China's economy will likely expand by 11.6 percent this year as investment stays strong and consumer prices climb further, according to a government report.
Overall fixed-asset spending may reach 13.8 trillion yuan (US$1.84 trillion), up from the 10.99 trillion yuan last year.
"More tightening moves are necessary to curb the growth of investment," said the report, released by the Chinese Academy of Social Sciences on Wednesday.
The consumer price index, the indicator for the country's inflation, may rise 4.5 percent year on year in 2007 fueled by food prices that increased 1.5 percent last year.
"The nation's economy is still in the fast lane despite earlier measures to mop up liquidity," said Li Mingliang, an analyst at Haitong Securities Co.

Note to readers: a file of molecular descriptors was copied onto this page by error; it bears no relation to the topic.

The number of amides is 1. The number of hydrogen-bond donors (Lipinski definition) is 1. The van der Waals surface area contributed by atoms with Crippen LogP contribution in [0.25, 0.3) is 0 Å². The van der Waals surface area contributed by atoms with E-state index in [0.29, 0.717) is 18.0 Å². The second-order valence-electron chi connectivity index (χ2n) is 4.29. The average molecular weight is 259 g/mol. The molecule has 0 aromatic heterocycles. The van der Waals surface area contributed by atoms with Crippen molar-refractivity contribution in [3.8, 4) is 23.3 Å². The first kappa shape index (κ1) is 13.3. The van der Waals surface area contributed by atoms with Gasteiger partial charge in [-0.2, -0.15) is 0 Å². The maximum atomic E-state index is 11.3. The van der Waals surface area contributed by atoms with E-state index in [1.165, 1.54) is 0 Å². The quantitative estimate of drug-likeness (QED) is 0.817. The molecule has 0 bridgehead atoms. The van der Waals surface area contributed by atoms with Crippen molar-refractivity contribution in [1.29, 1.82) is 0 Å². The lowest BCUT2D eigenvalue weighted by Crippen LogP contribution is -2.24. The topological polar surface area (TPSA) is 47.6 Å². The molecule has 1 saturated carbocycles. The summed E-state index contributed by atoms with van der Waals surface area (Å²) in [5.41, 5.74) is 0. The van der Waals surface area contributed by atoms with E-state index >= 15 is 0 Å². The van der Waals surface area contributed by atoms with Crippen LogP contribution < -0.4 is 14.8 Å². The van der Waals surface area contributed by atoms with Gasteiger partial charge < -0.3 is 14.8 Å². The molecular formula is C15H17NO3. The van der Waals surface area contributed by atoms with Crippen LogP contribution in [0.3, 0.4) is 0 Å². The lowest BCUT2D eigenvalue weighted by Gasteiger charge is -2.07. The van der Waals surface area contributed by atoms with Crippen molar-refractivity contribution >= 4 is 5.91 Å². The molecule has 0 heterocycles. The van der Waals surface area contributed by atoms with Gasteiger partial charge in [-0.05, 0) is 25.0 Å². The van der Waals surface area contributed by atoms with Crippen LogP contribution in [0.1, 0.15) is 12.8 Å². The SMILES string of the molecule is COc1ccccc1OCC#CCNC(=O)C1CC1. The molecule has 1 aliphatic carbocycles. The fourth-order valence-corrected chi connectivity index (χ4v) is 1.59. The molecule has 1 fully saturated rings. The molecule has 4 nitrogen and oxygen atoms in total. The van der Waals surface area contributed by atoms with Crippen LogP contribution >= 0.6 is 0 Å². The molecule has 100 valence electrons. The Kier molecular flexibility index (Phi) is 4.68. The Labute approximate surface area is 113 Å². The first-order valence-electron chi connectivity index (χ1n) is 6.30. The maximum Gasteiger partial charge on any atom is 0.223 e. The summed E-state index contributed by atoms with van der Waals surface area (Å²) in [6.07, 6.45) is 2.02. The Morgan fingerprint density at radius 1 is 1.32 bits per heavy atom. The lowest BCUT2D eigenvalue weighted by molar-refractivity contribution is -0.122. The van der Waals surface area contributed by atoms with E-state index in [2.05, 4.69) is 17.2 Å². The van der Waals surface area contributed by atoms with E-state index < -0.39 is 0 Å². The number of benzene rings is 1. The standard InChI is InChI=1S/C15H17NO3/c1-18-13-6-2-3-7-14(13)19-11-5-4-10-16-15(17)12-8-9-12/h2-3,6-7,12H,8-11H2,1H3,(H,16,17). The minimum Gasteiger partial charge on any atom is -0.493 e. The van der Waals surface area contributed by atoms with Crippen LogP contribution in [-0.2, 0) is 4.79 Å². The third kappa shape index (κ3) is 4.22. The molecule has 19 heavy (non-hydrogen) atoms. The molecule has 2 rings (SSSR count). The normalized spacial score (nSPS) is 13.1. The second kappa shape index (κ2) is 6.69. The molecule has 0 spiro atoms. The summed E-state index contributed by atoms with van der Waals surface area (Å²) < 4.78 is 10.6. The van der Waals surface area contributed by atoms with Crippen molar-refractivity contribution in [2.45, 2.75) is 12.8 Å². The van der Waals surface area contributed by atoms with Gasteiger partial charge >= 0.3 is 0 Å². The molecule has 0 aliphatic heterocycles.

The central bank has raised borrowing costs five times since the start of this year and required banks to set up more money as reserves on several occasions.
The latest interest rate increase occurred on September 14 to put the brakes on surging consumer prices.
Inflation jumped to a decade high of 6.5 percent in August, pushing up the combined growth in the first eight months to 3.9 percent from a year earlier, outstripping the central bank's annual target of three percent.
The economy expanded 11.1 percent last year, making China the fourth-largest economy in the world.
The report predicted exports to increase 25.1 percent after gaining 27.2 percent last year.
Imports may climb 20.3 percent this year, compared with the 20.0 percent rise in 2006.
(Shanghai Daily October 12, 2007)